4. Everything is funny.  Just let someone pass gas or say the word poop (or for our two-year-old right now, “booty”) and it’s OVER.  They won’t stop laughing for at least 20 minutes. And their laughs are downright infectious.  You can’t have a bad day when you’re listening to them roll on the floor and laugh.
  5. They always want to protect and care for you.  YOU are their princess and they will save you no matter what. You are always the most beautiful girl in the world to them, and they want nothing more than to make you happy.  They are little romantics when it comes to their mommies!  Just last night my middle son told me he was going to come mow my lawn when I get old.

Yes, they are loud and messy sometimes (okay, ALL the time, really).  They think gross things are hilarious and they have some sort of radar for the tiniest area of dirt to dig in.  But, they also want to take care of their mommies.  They’ll rub your back or your hair, bring you a pillow, make you a picture, or carry out some other sort of sweet gesture to make you smile.

Raising boys is important work.  They are the next generation of husbands and fathers. Teaching them to leave behind what’s become “acceptable” for male behavior and that it’s okay to have feelings, to be honest and vulnerable and respectful, to lend a hand instead of always trying to get ahead, to care for others, to value kindness over money or athletic prowess is hard work.  Work that I cannot possibly do under my own strength – many days they are simply too much for me, and I am trying hard to pause and ask Jesus for help loving them even when they are difficult.

In my boys’ bathroom, I have a sign reminding them to “Be Men of Courage” (inspired by 1 Corinthians 16:13). You can purchase it or similar signs HERE when she restocks.  My hope is that it helps them remember to do what is right and not just what it easy.  I also use Praying for Boys: Asking God for the Things They Need Most by Brooke McGlothlin as a guide to praying scripture over my sons. I don’t even think they know I do this. (You can find it HERE.)

I know that these years go fast and I should want them to slow down. But I also know that although I’ll only have little boys for a while, I’ll always have three knights in shining armor, ready to take the recycling out for me, help me with chores, or just give me a quick hug and kiss on the cheek.

It’s not how I ever imagined parenthood would look, but I wouldn’t trade these three for anything in the world, and I wear my boymom status proudly.  There will be new experiences for me as the mom of three boys, and I look forward to the day they might give me beautiful daughters-in-law or granddaughters, but for now I am going to soak up their sloppy kisses and belly laughs and be thankful for the brothers who live in my home.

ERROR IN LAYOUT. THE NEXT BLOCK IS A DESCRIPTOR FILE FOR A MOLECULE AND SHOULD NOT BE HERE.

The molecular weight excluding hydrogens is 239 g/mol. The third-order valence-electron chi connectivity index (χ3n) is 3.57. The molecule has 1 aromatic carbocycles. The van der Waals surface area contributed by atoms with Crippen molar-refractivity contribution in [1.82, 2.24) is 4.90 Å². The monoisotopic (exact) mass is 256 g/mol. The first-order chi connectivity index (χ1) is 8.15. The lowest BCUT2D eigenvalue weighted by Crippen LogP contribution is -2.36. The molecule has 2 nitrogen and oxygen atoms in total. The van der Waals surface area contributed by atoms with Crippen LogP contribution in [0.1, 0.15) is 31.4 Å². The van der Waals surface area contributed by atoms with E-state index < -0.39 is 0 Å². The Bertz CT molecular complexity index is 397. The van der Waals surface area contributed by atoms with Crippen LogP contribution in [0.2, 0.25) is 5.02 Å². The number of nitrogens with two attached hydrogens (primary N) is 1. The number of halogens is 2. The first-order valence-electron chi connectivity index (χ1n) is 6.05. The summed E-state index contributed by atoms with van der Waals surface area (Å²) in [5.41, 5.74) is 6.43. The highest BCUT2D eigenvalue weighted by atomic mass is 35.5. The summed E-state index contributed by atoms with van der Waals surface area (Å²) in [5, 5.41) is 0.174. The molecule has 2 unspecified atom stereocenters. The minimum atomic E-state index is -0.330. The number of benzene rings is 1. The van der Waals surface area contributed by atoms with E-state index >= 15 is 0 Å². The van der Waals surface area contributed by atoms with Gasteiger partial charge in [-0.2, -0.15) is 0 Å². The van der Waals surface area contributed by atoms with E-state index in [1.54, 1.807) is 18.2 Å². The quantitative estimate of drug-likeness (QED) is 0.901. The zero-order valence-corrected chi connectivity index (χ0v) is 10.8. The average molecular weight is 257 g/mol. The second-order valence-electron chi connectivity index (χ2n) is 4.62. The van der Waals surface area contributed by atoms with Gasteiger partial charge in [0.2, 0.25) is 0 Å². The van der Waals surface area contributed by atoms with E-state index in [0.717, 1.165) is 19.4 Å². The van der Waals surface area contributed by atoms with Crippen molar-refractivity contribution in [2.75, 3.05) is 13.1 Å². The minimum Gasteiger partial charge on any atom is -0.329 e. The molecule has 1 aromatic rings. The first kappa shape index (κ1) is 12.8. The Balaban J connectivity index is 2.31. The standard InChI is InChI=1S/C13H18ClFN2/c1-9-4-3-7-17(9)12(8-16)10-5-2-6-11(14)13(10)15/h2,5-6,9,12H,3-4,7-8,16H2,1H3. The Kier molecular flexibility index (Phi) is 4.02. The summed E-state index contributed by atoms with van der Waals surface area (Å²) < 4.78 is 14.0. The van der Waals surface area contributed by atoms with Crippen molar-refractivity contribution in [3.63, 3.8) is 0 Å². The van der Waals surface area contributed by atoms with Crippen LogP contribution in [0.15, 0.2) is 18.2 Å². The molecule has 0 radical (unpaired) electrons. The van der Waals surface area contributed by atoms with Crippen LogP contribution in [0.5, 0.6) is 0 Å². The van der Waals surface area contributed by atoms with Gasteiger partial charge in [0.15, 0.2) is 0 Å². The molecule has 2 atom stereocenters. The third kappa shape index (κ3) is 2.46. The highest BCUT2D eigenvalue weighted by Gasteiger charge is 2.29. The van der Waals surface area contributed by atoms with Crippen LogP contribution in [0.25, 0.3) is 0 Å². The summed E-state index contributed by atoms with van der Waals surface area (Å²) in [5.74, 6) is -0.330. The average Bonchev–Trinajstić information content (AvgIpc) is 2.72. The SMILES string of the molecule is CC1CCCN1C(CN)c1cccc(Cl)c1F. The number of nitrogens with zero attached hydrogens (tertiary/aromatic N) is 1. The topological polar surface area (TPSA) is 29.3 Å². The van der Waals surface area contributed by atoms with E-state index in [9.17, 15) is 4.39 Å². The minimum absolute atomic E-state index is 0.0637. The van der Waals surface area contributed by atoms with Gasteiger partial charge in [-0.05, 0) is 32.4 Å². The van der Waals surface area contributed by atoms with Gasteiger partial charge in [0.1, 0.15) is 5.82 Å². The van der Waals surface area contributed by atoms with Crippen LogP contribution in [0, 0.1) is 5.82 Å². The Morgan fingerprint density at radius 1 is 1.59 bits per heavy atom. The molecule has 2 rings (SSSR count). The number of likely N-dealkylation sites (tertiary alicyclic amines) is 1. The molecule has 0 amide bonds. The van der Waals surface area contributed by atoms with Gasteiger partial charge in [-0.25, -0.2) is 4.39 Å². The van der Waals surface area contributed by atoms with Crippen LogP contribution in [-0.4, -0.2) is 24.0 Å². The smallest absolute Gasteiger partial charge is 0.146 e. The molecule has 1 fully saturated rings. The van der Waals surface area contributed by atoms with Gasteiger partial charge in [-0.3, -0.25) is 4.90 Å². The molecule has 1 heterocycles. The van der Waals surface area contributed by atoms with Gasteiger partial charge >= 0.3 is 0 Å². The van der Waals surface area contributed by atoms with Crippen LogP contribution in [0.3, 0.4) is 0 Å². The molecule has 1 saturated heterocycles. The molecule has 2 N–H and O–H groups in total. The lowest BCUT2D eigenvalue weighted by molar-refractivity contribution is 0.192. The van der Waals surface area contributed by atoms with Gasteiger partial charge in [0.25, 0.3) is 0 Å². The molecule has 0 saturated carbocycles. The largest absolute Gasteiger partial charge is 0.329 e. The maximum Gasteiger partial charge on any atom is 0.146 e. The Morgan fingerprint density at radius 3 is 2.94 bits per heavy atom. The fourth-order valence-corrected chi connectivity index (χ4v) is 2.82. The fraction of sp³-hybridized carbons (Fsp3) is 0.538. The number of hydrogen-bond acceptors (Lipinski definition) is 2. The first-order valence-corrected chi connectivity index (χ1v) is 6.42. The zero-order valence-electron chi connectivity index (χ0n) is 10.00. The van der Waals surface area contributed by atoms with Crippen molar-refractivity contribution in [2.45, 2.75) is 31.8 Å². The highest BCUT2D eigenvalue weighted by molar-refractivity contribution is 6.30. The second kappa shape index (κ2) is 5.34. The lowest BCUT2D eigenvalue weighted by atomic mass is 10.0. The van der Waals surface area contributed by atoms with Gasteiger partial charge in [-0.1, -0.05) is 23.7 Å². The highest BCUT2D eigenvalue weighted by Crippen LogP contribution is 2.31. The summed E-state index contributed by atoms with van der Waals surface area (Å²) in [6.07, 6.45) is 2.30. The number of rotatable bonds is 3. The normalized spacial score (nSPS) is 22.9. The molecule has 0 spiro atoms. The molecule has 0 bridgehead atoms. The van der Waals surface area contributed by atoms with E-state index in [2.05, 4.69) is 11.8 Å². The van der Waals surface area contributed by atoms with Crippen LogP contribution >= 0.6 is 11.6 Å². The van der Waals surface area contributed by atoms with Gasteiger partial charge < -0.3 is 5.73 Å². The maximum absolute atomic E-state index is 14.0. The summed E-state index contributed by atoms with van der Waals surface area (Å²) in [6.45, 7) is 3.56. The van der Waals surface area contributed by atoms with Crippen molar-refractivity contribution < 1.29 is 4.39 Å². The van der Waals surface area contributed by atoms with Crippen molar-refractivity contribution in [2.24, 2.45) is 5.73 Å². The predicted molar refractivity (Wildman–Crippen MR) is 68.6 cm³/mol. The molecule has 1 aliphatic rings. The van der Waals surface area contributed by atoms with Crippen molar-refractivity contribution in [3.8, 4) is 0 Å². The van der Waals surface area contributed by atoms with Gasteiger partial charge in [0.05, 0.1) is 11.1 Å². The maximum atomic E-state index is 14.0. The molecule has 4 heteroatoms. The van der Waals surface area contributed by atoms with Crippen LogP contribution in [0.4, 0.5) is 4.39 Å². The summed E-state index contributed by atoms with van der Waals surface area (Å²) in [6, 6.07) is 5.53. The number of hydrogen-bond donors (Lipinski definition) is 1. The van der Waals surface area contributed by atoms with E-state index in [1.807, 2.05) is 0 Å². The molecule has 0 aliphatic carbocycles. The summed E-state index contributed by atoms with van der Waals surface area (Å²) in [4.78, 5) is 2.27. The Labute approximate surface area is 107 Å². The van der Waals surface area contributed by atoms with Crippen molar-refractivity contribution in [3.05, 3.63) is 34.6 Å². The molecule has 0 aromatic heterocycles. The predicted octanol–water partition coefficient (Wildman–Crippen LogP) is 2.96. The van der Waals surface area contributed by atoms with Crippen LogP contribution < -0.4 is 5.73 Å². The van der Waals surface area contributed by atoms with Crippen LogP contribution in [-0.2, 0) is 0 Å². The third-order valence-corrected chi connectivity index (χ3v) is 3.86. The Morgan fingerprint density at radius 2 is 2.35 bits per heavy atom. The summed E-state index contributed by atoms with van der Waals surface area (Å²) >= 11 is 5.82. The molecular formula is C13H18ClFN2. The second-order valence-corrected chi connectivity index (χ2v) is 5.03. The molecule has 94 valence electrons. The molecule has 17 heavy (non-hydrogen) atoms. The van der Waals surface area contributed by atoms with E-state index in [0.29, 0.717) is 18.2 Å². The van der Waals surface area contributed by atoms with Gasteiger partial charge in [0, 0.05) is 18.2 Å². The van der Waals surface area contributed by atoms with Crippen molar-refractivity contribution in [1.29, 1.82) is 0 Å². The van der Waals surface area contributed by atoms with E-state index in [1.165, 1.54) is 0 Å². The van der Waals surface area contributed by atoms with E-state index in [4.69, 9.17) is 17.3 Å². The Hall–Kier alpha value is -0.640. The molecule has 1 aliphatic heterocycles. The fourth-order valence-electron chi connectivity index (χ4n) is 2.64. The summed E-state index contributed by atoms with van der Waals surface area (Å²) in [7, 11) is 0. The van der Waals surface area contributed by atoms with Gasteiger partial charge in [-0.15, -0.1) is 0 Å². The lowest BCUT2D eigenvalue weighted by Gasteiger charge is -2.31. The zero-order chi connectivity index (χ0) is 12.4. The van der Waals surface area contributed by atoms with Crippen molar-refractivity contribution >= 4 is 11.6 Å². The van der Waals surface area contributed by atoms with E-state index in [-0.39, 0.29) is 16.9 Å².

#thankfulthursday
#momofboys  #boymom  #parenting #prayer #courage #raisingboys

Hello, it’s me.

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I’ve been living life. And I’m not one to brag, but I think I’ve been living it pretty darn well. Lots has happened. Lots has changed.

At least once a month I visit this place, the place I once intended my words to fill. And I look at the time that’s passed and become overwhelmed with the things I could say to “catch-up.” And I walk away, because there are too many words inside me to merely “catch-up.” And I ask myself, “who is really listening?”

But the words are there. The thoughts. The things I want to say. So I will write them, not for readers or likes or shares, but for me and my heart.

Today I’m starting fresh. Writing is inherently a part of who I am. I go back and read old posts and drafts and I feel like I should delete them and start over. That is not me anymore.  That girl is so far from me, but in her place stands someone with much to say.

I have so much planned for this space. So much inside me and around me has changed, and I have so much I feel compelled to share.

Subscribe, follow, whatever it is you need to do – I’d love to connect with you on this next phase of my journey.